There are so many fun books and table games available, but you can probably just take turns thinking up a fun question for each person to answer, much like counselors do around a campfire. For my birthday a few weeks ago, a friend who knows me well gave me Q & A a day for Kids by Betsy Franco, which has 365 questions (one for each day) to discuss with your kids. We also have used The Enchanted Table (by Memorable Mealtimes) and Table Topics, a box of questions that our kids like taking turns reading.
Family Meeting (once per week)
At camp, we always start the session with what we call our “First Night Campfire.” The counselor has a specific agenda for the campfire, which includes all the kids getting to know each other, sharing a goal they have for camp, and what guidelines they want to live by during their two-week stay. Families need to do the same kind of checking in with one other, so—once a week—we have a “Family Meeting” during dinner. We have an agenda that’s on a legal pad next to the table, and we take turns being the “chair” of the meeting.
On our agenda:
• What’s going on this week? We talk about the schedule for the coming week (any big projects/assignments due, any events, parents going anywhere)
• Goal for the week: Each person shares a goal for the week (something we want to get done, do better, etc.)
• A value or social skill we want to talk about. These have been focused on social skills for the past year in our house, and we’ve talked about things like looking someone in the eye while meeting them and how to chat with an adult. We’ve also used this printable (“10 Social Manners for Kids” from iMom) for several topics. Lately, it’s been a contest to see who can remember all ten!
We’ll hold fast to our family dinner time as long as we have kids in the house; I know it will be over far too soon. In the whirl of the last four years, our family group of seven has dwindled to the “final four”: me, my husband, and our two youngest. The meals we share are nothing like June Cleaver’s pot roast, and they often involve my awesome husband cooking or picking up something easy to eat or make. It’s rarely a big production, but it’s still really big. When we are gathered around our table eating and talking—with no phones or tablets in sight—it doesn’t matter if we have a home-cooked meal or a Panda bowl; as long as we’re connecting and sharing, it’s the biggest and best part—it’s our HIGH point—of the day.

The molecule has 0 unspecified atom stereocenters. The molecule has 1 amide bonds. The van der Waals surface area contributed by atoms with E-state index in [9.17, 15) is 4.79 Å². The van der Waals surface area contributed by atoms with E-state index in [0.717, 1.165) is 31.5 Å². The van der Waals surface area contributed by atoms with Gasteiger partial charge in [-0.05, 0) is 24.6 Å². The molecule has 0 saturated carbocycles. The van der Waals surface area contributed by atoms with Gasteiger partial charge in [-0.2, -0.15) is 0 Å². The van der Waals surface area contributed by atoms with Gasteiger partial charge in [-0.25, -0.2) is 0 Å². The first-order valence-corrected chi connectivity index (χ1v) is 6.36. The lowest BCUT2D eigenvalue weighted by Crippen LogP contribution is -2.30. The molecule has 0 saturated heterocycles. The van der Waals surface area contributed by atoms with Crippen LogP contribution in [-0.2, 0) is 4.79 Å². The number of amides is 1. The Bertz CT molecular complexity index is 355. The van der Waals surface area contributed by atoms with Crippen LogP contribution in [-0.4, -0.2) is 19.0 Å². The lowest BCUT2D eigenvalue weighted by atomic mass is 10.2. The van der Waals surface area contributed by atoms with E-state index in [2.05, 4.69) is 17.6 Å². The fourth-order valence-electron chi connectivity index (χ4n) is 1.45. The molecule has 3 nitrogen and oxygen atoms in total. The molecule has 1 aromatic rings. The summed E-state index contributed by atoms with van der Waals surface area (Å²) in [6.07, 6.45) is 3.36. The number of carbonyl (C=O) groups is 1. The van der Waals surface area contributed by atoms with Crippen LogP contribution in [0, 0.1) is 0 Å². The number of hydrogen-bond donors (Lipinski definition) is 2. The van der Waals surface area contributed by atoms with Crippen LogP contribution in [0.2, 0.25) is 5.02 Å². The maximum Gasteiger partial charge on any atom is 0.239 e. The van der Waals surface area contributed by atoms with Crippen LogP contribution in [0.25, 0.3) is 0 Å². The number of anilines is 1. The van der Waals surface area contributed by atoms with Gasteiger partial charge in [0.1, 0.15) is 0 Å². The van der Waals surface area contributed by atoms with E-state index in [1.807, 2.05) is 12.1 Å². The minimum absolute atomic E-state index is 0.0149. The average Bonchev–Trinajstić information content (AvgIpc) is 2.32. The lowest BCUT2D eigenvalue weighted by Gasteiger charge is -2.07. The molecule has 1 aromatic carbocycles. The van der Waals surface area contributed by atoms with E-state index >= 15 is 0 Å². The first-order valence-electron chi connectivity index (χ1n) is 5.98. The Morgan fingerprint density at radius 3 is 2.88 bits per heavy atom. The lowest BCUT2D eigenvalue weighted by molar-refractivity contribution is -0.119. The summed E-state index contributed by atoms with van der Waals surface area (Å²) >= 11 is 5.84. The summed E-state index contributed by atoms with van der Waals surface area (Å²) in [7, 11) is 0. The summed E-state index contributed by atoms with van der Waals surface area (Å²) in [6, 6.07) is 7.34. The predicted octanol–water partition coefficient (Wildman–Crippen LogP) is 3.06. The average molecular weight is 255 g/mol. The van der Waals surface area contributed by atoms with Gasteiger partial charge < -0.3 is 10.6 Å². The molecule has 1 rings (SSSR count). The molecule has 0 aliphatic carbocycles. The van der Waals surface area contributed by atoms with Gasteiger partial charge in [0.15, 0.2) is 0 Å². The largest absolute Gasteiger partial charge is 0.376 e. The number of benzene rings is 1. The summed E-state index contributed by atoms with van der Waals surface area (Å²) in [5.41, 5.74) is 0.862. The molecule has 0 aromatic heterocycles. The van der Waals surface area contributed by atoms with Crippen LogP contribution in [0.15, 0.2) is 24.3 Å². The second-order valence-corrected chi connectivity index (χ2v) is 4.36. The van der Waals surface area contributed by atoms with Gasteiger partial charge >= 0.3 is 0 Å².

All we’re missing is the campfire.
Originally posted on Sunshine Parenting. If you like Sunshine Parenting, please subscribe to get an email update each time I post (use box on upper right column), or follow me on Facebook or Pinterest for links to other articles and ideas about camp and parenting. Thank you for reading!
Why Family Dinner is Important (Sunshine Parenting)
Sharing our Highs, Lows, and Buffalos (Sunshine Parenting)
Get 10 Social Manners for Kids Free Printable (iMom)
Resources for Teaching Social Skills
I usually rush through the day thinking about what I need to get done and consumed by all the stuff that weighs on my time and my brain. And yet, being aware of those around me and doing a simple act of kindness can change the trajectory of my, and possibly someone else’s, day.